During 2000, Yacobellis repeatedly complained about the persvasive atmosphere of sexual harassment prevalent at SPRI to Phil Trotter (Marketing Manager) and to Scott Swanson (Vice President and Owner). (Plt. Yacobellis Affidavit ¶ 4). SPRI claims, and Plaintiffs deny, that Yacobellis was demoted to customer service representative on July 1, 2000 with a pay decrease from 529, 5 (10 per year to $25,000 per year. (SPRI's Statement of Facts, ¶ 3; Pls.' Reply to Def.'s Statement of Facts, ¶ 3). The demotion was allegedly due to her poor performance, negative attitude, and her inability to deal with the customer service staff (Id.). On or about August, 2000, Yacobellis threatened Scott Swanson with a sexual harassment claim, if he did not stop sexually harassing her, and thereafter she even refused to go into his office. (Plt. Yacobellis Affidavit ¶ 5).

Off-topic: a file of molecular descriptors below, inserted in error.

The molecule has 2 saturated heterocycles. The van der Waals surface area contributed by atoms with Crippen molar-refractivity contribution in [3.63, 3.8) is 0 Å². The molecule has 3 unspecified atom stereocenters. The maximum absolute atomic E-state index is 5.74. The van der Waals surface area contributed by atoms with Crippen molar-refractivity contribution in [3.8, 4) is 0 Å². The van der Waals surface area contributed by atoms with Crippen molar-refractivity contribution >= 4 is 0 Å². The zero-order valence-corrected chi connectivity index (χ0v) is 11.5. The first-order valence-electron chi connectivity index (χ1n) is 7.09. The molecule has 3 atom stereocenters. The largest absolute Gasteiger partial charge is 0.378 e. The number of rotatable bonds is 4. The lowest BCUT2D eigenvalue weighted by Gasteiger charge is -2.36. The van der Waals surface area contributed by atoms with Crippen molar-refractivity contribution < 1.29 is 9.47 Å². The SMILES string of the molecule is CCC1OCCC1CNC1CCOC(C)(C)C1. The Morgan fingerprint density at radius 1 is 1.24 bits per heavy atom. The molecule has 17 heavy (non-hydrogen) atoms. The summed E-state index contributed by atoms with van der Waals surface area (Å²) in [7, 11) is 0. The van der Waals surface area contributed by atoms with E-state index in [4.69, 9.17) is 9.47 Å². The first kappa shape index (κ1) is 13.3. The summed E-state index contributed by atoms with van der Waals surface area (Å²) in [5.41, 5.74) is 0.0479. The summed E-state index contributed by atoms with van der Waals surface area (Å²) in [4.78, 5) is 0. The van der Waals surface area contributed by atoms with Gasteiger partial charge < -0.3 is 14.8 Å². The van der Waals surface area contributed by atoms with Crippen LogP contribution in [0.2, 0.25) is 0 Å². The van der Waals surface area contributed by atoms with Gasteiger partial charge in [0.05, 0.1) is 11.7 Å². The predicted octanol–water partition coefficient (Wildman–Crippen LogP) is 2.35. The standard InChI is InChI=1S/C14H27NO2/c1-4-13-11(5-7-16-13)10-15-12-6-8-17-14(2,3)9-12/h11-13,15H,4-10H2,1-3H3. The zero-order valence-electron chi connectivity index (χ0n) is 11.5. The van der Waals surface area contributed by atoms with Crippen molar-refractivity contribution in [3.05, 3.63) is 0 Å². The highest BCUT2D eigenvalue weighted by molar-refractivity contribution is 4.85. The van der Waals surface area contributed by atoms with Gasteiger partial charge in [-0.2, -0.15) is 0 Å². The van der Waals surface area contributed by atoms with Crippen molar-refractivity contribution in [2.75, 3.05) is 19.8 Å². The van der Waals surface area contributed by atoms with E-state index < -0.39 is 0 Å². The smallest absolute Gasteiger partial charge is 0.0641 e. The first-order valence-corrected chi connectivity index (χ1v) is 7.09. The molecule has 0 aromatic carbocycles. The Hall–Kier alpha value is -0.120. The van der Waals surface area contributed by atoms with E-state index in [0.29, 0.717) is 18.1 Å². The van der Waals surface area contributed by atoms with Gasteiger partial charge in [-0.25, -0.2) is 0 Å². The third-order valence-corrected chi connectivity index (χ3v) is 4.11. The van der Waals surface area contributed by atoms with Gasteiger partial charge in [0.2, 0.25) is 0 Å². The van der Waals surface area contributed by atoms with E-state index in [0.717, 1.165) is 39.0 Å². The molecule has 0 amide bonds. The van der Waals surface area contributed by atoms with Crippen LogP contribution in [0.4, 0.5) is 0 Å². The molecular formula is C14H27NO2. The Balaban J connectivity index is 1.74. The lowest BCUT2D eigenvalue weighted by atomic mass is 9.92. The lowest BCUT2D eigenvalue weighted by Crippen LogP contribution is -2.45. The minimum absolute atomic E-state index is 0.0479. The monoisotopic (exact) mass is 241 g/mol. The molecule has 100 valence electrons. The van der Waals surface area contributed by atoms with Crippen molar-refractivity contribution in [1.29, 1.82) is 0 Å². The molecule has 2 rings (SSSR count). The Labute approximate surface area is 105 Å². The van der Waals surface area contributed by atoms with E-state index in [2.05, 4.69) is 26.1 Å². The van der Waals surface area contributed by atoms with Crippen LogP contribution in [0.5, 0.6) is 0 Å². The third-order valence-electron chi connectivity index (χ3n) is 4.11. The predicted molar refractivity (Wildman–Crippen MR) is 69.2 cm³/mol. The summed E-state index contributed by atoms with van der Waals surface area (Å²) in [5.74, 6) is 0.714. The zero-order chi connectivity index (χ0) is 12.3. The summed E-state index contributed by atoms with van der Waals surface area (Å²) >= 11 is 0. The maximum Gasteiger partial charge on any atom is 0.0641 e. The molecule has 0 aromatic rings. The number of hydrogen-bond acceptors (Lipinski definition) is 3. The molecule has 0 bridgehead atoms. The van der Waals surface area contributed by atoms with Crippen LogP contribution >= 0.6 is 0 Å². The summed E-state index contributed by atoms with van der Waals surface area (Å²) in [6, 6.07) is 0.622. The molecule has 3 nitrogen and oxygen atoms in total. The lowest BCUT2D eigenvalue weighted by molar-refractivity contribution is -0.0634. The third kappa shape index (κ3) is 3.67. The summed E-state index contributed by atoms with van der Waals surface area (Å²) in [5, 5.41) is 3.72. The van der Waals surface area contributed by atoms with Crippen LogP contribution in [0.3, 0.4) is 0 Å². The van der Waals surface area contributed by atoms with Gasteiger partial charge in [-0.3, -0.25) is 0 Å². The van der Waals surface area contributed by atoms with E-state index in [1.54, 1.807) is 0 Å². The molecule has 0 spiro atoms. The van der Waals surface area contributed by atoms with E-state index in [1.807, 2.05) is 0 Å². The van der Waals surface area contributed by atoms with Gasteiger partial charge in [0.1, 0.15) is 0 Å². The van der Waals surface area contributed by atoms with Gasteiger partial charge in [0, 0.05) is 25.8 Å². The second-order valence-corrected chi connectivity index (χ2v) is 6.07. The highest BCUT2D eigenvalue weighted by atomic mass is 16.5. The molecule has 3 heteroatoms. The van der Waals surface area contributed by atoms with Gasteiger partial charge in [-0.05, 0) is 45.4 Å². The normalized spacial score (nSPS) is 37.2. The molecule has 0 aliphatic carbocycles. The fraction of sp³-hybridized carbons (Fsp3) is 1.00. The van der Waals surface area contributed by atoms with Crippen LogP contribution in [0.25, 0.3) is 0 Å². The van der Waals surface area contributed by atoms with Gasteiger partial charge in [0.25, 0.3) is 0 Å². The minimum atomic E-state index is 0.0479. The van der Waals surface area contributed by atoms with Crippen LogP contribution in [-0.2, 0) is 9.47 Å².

On September 14. 2000, Yacobellis was terminated from her employment with SPRI. (SPRI's Statement of Facts, ¶¶ 2, 14). Trotter directed the termination of Yacobellis and participated in her termination. (Id. ¶ 15). Yacobellis was not told that she was being terminated because she was complaining or not putting up with harassment (Id. ¶ 17) nor were titer any contemporaneous allegations of misconduct by SPRI made as to Yacobellis' performance. (Plt. Yacobellis Affidavit ¶ 4).